July 13, 2012
On Fri, 13 Jul 2012 02:20:45 -0400, monarch_dodra <monarch_dodra@gmail.com> wrote:

> On Thursday, 12 July 2012 at 22:02:19 UTC, Steven Schveighoffer wrote:
>> On Thu, 12 Jul 2012 17:35:23 -0400, monarch_dodra <monarch_dodra@gmail.com> wrote:
>>
>>> On Thursday, 12 July 2012 at 21:18:21 UTC, Steven Schveighoffer wrote:
>>>>
>>>> If opSlice is to be used, this is how it should go (in order of precedence):
>>>>
>>>> 1. if aggr has opApply or opApplyReverse, use it.
>>>>
>>>> 2. if aggr has opSlice, and the result of aggr.opSlice() has opApply or opApplyReverse, use it.
>>>>
>>>> 3. if aggr has opSlice, and the result of aggr.opSlice() has empty/front/popfront, use it as in your 2a above.
>>>>
>>>> 4. if aggr has empty/front/popFront, use it as in your 2b above.
>>>>
>>>> 5. static or dynamic array.
>>>>
>>>> I should also note that the existence of opApply should not preclude later possibilities if that opApply can't compile for the given foreach parameters.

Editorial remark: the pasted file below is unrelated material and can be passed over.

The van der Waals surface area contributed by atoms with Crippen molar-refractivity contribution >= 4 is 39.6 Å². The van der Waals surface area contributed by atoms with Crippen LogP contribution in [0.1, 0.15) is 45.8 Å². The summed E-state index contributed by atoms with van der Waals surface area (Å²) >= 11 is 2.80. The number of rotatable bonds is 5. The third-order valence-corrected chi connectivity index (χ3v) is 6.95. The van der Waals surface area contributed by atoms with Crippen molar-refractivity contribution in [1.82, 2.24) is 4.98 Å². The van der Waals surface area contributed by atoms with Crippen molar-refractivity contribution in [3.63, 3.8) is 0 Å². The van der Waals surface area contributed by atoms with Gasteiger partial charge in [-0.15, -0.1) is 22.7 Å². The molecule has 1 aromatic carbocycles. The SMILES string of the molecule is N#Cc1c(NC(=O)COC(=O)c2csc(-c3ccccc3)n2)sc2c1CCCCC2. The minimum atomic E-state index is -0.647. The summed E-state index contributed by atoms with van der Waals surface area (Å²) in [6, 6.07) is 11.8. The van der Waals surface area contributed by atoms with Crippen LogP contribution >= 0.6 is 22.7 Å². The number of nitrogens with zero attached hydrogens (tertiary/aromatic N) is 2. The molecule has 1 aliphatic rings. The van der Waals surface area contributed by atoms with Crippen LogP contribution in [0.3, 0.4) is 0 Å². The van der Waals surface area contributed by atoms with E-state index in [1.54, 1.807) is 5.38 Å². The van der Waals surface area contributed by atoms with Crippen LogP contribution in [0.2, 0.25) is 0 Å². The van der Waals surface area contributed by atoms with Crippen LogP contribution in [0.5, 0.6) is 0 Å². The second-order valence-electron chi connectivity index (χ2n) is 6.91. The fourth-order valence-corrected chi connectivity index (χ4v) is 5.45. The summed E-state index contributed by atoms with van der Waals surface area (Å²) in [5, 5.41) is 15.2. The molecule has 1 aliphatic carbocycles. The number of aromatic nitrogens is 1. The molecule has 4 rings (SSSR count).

>>>>
>>>> -Steve
>>>
>>> 4.1:Make copy first.
>>
>> Kenji's 2b does do that:
>>
>>
>>   for (auto __r = aggr;  // If aggr is copyable, saves the original range.
>>       !__r.empty;
>>       __r.popFront()) { auto e = __r.front; ...body... }
>>
>>
>> -Steve
>
> Oh, right "use it as in _your_ 2b above". Didn't get what you meant at first.

hehe, sorry.  Should have said Kenji's...

>
> About the if "opApply can't compile": Do you mean:
> a) If there is no matching opApply function?
> b) Or if there is an actual error in the body of opApply?
> I think you meant a) ?
>
> I think your 1. and 2. should instead read:
> 1. if aggr has a matching opApply or opApplyReverse, use it.